President Trump’s Social Media SPAC Could Now Have Interesting Risk-Reward Characteristics

Former U.S. President Donald Trump’s SPAC stock, Digital World Acquisition Corp. (NASDAQ: DWAC), has reversed ~60% of the outsized gains it realized in the first two days (October 21 and 22) after its merger agreement was announced. The decline may have created a second potential entry point for this extremely volatile — and controversial — stock.

On October 20, President Donald Trump, perhaps the most polarizing world figure in decades, announced an agreement whereby the Trump Media & Technology Group (TMTG) will merge in a SPAC transaction with SPAC sponsor DWAC. TMTG intends to launch a conservative social network called TRUTH Social. Ultimately, after regulatory and shareholder approval, TMTG would become the surviving publicly traded company.

Details on the venture are scarce, but TRUTH Social plans to launch for invited users before year-end 2021 and hopes to be available to all users in early 2022. The company also expects to create a subscription video-on-demand service.

The principal issue which has affected the stock, particularly over the last week, seems to be a late October report by The New York Times that DWAC’s founder Patrick Orlando may have been in discussions with President Trump for months prior to DWAC’s public market listing in September 2021. According to U.S. law, a SPAC sponsor is not supposed to have a merger “pre-planned” at the time of its IPO. 

Such discussions can begin only after the empty-shell SPAC sponsor has begun trading on a stock exchange. The thinking is that having an agreement worked out beforehand would make it too easy for private companies to go public via a SPAC transaction and therefore avoid the long, detailed and sometimes convoluted SEC S-1 filing process.

The Trump discussion timing issue received more headlines on November 18 when U.S. Senator Elizabeth Warren, a vocal opponent of President Trump, wrote an open letter to SEC Chairman Gary Gensler, asking him to investigate the matter. Senator Warren suggested there could be violations of securities laws and requested an answer by November 29. According to Reuters, a spokesperson for the SEC has declined comment, saying merely that the SEC does not “comment on the existence or nonexistence of a possible investigation.”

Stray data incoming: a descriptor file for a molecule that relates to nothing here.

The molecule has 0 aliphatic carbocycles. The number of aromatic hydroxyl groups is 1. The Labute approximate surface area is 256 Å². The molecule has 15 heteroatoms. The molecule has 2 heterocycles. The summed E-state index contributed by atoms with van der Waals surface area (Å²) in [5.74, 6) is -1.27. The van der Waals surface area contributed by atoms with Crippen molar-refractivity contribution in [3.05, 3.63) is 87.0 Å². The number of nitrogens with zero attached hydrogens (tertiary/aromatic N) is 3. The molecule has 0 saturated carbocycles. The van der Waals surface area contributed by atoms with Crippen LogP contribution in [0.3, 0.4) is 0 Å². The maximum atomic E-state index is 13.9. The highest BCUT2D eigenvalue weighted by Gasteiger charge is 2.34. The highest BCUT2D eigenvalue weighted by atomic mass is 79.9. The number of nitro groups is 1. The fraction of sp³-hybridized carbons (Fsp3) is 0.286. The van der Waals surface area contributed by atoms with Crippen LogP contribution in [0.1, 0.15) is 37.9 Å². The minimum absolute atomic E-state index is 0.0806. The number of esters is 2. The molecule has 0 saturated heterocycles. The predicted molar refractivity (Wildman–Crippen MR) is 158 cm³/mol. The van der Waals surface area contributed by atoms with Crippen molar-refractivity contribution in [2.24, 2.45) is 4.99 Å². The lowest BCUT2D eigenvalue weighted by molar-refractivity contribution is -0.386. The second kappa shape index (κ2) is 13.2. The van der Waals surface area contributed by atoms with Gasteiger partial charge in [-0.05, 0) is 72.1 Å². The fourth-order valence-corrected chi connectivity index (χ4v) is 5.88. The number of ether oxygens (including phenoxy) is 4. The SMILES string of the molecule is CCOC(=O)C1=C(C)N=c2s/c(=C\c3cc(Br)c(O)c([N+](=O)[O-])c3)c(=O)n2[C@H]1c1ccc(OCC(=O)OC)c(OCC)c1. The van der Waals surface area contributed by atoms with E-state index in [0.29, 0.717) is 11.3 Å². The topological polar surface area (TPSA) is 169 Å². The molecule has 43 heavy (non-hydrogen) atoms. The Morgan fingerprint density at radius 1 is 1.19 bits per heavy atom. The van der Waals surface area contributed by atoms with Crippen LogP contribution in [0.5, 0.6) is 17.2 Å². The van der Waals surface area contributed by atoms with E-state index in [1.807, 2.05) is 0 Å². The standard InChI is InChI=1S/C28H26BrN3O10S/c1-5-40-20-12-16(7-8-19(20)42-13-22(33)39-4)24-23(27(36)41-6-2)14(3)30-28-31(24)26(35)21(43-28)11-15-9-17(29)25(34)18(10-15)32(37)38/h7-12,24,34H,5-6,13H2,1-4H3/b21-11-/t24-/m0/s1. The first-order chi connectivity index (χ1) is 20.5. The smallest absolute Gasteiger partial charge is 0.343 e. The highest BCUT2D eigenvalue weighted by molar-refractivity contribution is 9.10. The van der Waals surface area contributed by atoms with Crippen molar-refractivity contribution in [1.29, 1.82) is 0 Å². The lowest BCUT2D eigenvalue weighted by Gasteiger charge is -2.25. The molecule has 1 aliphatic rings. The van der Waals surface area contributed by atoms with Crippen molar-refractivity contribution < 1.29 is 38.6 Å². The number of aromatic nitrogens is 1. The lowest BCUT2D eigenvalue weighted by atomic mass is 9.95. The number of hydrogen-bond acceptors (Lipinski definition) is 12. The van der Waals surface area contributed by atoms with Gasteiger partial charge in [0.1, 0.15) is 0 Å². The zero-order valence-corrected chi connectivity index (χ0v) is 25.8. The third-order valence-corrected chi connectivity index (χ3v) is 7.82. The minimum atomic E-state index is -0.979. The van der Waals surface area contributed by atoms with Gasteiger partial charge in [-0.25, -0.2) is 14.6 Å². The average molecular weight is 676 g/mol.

When TMTG and DWAC announced their merger agreement, TMTG said the enterprise value (EV) of the company will be US$875 million. An undefined US$825 million provision was also mentioned which could bring the initial EV to US$1.7 billion. We note these figures are presumably based on an initial US$10 share price, as is the convention with SPACs. 

Since DWAC is trading at US$39.48 (down from a US$94.20 close on October 22), the current implied EV could be around four times these US$875 million/US$1.7 billion figures, or US$3.5 billion to US$7 billion. Reflected in these calculations is some portion of the US$293 million of cash that DWAC has in trust. This cash will initially fund the launch of TRUTH Social. It is not clear if the DWAC-TMTG venture will include private investment in public equity (PIPE) financing that is typically part of SPAC transactions.

We emphasize this is a quite unusual SPAC transaction. In a typical SPAC deal, the underlying business may not yet be generating revenue, but it is at least operating (e.g., electric vehicle SPACs). TRUTH Social is not yet even operating. In addition, the Trump venture provides no forecast information. Since such forecast information is used to justify (frequently inflated) SPAC valuations, this raises the question of how the initial enterprise valuation was determined.

However, Trump supporters are very loyal and may be inclined to support his venture enthusiastically. Many Trump supporters could very well join his platform, including as paying subscribers, particularly given the rapidly approaching (November 2022), highly contentious mid-term Congressional elections. President Trump seems likely to play a large role in these contests.

To put this in numerical context, President Trump at his peak before he was barred from appearing on various social media outlets, had 146.5 million total followers on Twitter, Facebook and Instagram combined. If even a fairly small fraction of these followers were to join TRUTH Social, that platform would have many tens of millions of members.

From a comparative economic perspective, consider the following: Twitter currently has 436.4 million users including 211 million monetizable daily active users. Its stock market value is about US$38 billion. While the number of active users is far from a direct link to stock market capitalization, it does not seem impossible that TRUTH Social could achieve a daily active user base (and therefore an advertising audience) of perhaps a third of President Trump’s previous total followers, or around 50 million. Based on Twitter’s valuation, the market could value such a venture at significantly more than just US$3.5 to US$7 billion — even factoring in the uncertainty regarding SPAC timing discussions between President Trump and DWAC.

Admittedly, DWAC is a difficult-to-analyze stock, as information on its financials and business plan are far from complete. However, for an active investor with high risk tolerance, the stock’s 60%+ collapse over the last month may be overdone. It is, after all, unclear if the SEC will choose to investigate the TMTG/DWAC SPAC transaction, and, even if it does so, what remedy/penalty that regulatory body would require or impose.

Information for this briefing was found via Edgar and the companies mentioned. The author has no securities or affiliations related to this organization. Not a recommendation to buy or sell. Always do additional research and consult a professional before purchasing a security. The author holds no licenses.

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